June McCombe will have her last runners at Doncaster in July before taking a long overdue retirement.

June and Alison McCombe pictured with Tarn Bay Flash following his 1997 Grand National victory – photo Steve Nash

She said: “I handed in my notice at Doncaster on Monday and am serving out my three months notice. I will be sad to go but I am coming up to 76 and I can’t face another winter. My local steward Dave Baldwin always says, ‘I don’t know how you can live there. All four stone of you. It’s the coldest chuffin place in the world.‘”

The Lumb In Rossendale based trainer has spent most of her seven decades surrounded by greyhounds, her parents had dogs on the Lancashire and Cheshire flaps, which is where she met her late husband Pat.

They were regulars at Oldham until taking out their license and joining Belle Vue. Pat died in October 2002 and June saw three out three decades at ‘The Zoo’ before making the switch to Doncaster and the regular journeys over The Pennines have taken their toll.

Although the kennel won the Eclipse (Moyglare King), the Cesarewitch (Zigzag Stewart), a couple of Manchester Puppy Cups and a string of other flat competitions, “when they were worth winning”, nothing quite hit the heights like hurdler Tarn Bay Flash.

June said: “We reared him from three months old and he won the National Final in only his fifth race over hurdles. We also sent him to Ireland where he won 11 of 13 races including the Irish Grand National. He was a wonderful greyhound.”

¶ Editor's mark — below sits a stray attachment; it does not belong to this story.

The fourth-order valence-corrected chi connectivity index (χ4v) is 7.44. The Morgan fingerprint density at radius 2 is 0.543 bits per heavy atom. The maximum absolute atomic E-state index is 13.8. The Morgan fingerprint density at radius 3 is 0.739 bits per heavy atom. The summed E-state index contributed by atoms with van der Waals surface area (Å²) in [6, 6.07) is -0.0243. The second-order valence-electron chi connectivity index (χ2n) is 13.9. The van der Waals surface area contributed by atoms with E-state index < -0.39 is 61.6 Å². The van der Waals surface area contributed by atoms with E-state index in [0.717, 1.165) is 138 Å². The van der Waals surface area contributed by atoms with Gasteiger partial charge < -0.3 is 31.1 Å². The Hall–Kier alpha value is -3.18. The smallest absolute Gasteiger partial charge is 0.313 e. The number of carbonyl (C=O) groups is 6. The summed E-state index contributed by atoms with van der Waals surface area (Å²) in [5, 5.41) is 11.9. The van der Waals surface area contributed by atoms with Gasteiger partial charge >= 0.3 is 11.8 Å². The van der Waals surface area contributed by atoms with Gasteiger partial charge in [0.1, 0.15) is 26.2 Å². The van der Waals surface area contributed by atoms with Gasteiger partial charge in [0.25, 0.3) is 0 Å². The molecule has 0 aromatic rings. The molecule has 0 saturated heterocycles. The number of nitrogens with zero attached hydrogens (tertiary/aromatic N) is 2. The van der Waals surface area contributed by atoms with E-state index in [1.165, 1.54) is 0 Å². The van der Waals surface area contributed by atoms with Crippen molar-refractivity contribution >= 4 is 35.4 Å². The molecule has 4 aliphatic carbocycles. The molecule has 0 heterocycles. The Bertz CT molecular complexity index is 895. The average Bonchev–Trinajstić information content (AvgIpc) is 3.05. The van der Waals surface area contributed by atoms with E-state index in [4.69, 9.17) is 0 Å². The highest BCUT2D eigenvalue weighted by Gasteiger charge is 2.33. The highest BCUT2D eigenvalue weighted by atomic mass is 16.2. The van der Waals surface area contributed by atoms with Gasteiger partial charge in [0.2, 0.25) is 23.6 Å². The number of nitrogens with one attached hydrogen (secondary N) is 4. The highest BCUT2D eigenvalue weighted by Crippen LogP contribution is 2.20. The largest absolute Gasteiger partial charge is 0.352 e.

June originally took around 50 hounds from Belle Vue to Doncaster but has been running the kennel strength down over time. There are currently 38 dogs in the kennels of which around half are currently on the graded strength.

Daughters Julie and Alison have continued the family love of the hounds with the latter acting as her mum’s right-hand-woman.

June said: “I can’t thank Alison and the staff enough for all their help, and of course the owners, who have stood by me through all these years. I will be sad to leave the game, but I know it is the right thing to do.

“I have seen the best years of this sport and I feel very sorry for all those owners and trainers who I leave behind. These trainers are struggling to make a living. It is just such a hard life.”